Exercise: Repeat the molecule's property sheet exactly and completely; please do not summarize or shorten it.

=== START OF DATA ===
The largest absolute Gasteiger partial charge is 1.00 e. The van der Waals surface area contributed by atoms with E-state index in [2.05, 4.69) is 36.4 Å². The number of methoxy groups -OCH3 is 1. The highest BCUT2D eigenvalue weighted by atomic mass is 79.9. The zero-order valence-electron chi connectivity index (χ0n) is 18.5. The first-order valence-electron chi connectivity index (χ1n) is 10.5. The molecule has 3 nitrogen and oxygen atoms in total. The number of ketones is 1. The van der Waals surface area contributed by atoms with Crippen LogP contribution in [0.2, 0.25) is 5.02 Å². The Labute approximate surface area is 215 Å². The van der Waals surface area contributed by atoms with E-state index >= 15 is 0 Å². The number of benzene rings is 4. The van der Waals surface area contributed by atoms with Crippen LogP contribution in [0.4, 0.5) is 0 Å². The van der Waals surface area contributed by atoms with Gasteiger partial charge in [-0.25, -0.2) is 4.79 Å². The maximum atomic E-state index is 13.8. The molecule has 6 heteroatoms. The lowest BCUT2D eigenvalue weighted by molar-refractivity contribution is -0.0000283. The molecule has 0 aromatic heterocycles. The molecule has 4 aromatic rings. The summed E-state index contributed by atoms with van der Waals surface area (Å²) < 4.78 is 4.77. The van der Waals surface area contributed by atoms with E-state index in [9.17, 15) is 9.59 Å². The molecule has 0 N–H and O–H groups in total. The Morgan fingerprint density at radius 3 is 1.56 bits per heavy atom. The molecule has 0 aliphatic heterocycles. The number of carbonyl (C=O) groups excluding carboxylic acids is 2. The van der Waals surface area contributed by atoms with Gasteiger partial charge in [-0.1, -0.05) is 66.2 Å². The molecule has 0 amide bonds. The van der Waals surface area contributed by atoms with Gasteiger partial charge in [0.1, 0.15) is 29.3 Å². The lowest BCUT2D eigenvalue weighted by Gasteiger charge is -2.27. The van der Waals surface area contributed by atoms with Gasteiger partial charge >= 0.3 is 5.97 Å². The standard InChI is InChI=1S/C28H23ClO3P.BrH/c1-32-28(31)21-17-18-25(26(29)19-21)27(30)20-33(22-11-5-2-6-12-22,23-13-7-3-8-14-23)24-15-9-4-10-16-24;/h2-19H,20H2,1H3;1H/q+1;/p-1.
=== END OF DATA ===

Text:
The largest absolute Gasteiger partial charge is 1.00 e. The van der Waals surface area contributed by atoms with E-state index in [2.05, 4.69) is 36.4 Å². The number of methoxy groups -OCH3 is 1. The highest BCUT2D eigenvalue weighted by atomic mass is 79.9. The zero-order valence-electron chi connectivity index (χ0n) is 18.5. The first-order valence-electron chi connectivity index (χ1n) is 10.5. The molecule has 3 nitrogen and oxygen atoms in total. The number of ketones is 1. The van der Waals surface area contributed by atoms with Crippen LogP contribution in [0.2, 0.25) is 5.02 Å². The Labute approximate surface area is 215 Å². The van der Waals surface area contributed by atoms with E-state index >= 15 is 0 Å². The number of benzene rings is 4. The van der Waals surface area contributed by atoms with Crippen LogP contribution in [0.4, 0.5) is 0 Å². The van der Waals surface area contributed by atoms with Gasteiger partial charge in [-0.25, -0.2) is 4.79 Å². The maximum atomic E-state index is 13.8. The molecule has 6 heteroatoms. The lowest BCUT2D eigenvalue weighted by molar-refractivity contribution is -0.0000283. The molecule has 0 aromatic heterocycles. The molecule has 4 aromatic rings. The summed E-state index contributed by atoms with van der Waals surface area (Å²) < 4.78 is 4.77. The van der Waals surface area contributed by atoms with E-state index in [9.17, 15) is 9.59 Å². The molecule has 0 N–H and O–H groups in total. The Morgan fingerprint density at radius 3 is 1.56 bits per heavy atom. The molecule has 0 aliphatic heterocycles. The number of carbonyl (C=O) groups excluding carboxylic acids is 2. The van der Waals surface area contributed by atoms with Gasteiger partial charge in [-0.1, -0.05) is 66.2 Å². The molecule has 0 amide bonds. The van der Waals surface area contributed by atoms with Gasteiger partial charge in [0.1, 0.15) is 29.3 Å². The lowest BCUT2D eigenvalue weighted by Gasteiger charge is -2.27. The van der Waals surface area contributed by atoms with Gasteiger partial charge >= 0.3 is 5.97 Å². The standard InChI is InChI=1S/C28H23ClO3P.BrH/c1-32-28(31)21-17-18-25(26(29)19-21)27(30)20-33(22-11-5-2-6-12-22,23-13-7-3-8-14-23)24-15-9-4-10-16-24;/h2-19H,20H2,1H3;1H/q+1;/p-1.